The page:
Emirates Profit Jumps 34% as Gulf Carrier Swells A380 FleetRobert Wall
Emirates, the world’s No. 1 airline by international traffic, boosted full-year profit 34 percent as it added routes using the largest fleet of Airbus SAS superjumbos.
Net income increased to 3.1 billion dirhams ($845 million) in the 12 months to March 31 from 2.3 billion dirhams a year earlier, the Dubai-based carrier said today in a statement, buoyed by a 17 percent gain in revenue to 77.5 billion dirhams.
Emirates added 34 new planes in the year, including 10 double-decker A380s, as it seeks to establish Dubai as hub for inter-continental transfer traffic and strip business from rivals including Air France-KLM Group and Deutsche Lufthansa AG. The passenger total reached 39.4 million, a gain of 5.4 million.
“The year ahead will again be more profitable than the last,” Chairman Sheikh Ahmed bin Saeed Al Maktoum said in a statement. “We continue to invest heavily in our future.”
The Persian Gulf carrier added 10 destinations last year, including Washington, Adelaide and Barcelona, and has announced four new routes already for 2013 -- among them a Milan to New York connection that avoids its Dubai hub.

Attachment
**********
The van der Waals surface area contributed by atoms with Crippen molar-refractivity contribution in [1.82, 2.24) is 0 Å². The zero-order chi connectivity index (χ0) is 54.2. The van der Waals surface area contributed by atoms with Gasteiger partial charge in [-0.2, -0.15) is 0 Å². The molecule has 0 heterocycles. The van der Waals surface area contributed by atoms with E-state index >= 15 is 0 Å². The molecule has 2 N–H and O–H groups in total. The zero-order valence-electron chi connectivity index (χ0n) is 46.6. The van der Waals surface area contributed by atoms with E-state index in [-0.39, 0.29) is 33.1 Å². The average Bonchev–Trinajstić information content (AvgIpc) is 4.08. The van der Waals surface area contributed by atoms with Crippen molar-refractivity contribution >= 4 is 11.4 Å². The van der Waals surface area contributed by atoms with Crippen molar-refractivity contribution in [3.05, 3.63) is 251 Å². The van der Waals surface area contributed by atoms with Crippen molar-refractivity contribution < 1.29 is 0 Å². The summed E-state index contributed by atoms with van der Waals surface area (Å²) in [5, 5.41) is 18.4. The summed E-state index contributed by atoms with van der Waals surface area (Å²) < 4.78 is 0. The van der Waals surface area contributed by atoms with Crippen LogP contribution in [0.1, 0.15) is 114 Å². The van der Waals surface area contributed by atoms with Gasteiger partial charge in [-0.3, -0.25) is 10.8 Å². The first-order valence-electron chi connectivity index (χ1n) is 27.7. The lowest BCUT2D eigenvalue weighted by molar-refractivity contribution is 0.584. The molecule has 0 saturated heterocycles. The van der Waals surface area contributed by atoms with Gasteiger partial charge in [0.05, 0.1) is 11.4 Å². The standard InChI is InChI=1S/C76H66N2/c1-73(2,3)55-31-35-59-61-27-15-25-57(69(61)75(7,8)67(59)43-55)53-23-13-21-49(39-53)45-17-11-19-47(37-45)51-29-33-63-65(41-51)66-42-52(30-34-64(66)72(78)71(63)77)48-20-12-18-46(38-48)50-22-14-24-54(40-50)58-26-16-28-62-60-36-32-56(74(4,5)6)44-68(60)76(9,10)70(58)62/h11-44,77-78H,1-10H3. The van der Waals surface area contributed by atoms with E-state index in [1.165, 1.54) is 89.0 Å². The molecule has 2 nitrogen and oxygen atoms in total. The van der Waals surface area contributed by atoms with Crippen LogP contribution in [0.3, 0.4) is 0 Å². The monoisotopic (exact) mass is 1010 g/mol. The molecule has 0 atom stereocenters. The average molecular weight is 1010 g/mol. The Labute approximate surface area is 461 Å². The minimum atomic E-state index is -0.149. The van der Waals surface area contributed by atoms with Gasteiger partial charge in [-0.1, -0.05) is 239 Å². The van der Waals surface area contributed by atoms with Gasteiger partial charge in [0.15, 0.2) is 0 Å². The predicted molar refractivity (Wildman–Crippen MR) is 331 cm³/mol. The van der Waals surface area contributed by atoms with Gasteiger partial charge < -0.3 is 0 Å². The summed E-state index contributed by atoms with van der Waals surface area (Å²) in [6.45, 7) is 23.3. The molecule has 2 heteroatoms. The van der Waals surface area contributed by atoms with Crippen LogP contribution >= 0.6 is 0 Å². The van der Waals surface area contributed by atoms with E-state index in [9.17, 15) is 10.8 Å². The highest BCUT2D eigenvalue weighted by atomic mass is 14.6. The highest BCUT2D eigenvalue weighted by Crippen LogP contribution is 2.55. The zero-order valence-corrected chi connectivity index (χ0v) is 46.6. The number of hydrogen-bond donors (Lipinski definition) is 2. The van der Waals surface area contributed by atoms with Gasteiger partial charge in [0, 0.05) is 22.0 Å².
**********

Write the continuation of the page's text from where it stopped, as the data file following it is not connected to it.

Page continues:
Net income at the main airline division surged 52 percent to 2.3 billion dirhams in the 12 months, with the Dnata ground-handling unit posting a record figure of 819 million dirhams.
Fuel costs rose 15 percent to 27.9 billion dirhams, tracking the expansion in capacity, with prices little changed. Non-fuel costs rose 1.7 percent and the operating margin reached 3.1 percent after shrinking to 2.4 percent the year prior.
Emirates has ordered 90 A380s, with 31 in the fleet, and may consider adding another 30, President Tim Clark said May 6.
The world’s largest operator of Boeing Co. 777s is also looking at a major order for the upgraded 777X model that the U.S. planemaker has begun to market, Clark said.
Emirates last year expanded its cargo fleet with the addition of four 777 freighters, helping to increase freight sales 8.4 percent to more than 2 million tons, even as the global market shrank.